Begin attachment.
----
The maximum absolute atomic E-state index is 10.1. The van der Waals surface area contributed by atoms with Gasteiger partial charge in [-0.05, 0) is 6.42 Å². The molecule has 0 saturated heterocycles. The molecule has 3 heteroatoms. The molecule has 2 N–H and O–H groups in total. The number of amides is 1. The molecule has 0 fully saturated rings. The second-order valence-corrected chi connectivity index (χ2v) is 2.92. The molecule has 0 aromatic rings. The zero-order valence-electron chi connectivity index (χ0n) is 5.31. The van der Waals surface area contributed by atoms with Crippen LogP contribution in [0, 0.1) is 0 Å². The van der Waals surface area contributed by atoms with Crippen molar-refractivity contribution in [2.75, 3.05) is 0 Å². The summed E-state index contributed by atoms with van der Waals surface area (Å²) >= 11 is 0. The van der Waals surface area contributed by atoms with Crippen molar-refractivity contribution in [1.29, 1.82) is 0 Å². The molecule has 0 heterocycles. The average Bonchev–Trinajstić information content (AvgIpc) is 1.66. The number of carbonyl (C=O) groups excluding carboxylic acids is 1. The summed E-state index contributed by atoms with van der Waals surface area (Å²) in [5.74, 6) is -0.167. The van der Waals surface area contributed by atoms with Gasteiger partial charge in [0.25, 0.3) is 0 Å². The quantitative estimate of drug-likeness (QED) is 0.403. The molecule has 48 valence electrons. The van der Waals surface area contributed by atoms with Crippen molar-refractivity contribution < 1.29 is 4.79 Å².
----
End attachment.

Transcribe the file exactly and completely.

The maximum absolute atomic E-state index is 10.1. The van der Waals surface area contributed by atoms with Gasteiger partial charge in [-0.05, 0) is 6.42 Å². The molecule has 0 saturated heterocycles. The molecule has 3 heteroatoms. The molecule has 2 N–H and O–H groups in total. The number of amides is 1. The molecule has 0 fully saturated rings. The second-order valence-corrected chi connectivity index (χ2v) is 2.92. The molecule has 0 aromatic rings. The zero-order valence-electron chi connectivity index (χ0n) is 5.31. The van der Waals surface area contributed by atoms with Crippen LogP contribution in [0, 0.1) is 0 Å². The van der Waals surface area contributed by atoms with Crippen molar-refractivity contribution in [2.75, 3.05) is 0 Å². The summed E-state index contributed by atoms with van der Waals surface area (Å²) >= 11 is 0. The van der Waals surface area contributed by atoms with Crippen molar-refractivity contribution in [1.29, 1.82) is 0 Å². The molecule has 0 heterocycles. The average Bonchev–Trinajstić information content (AvgIpc) is 1.66. The number of carbonyl (C=O) groups excluding carboxylic acids is 1. The summed E-state index contributed by atoms with van der Waals surface area (Å²) in [5.74, 6) is -0.167. The van der Waals surface area contributed by atoms with Gasteiger partial charge in [0.25, 0.3) is 0 Å². The quantitative estimate of drug-likeness (QED) is 0.403. The molecule has 48 valence electrons. The van der Waals surface area contributed by atoms with Crippen molar-refractivity contribution < 1.29 is 4.79 Å².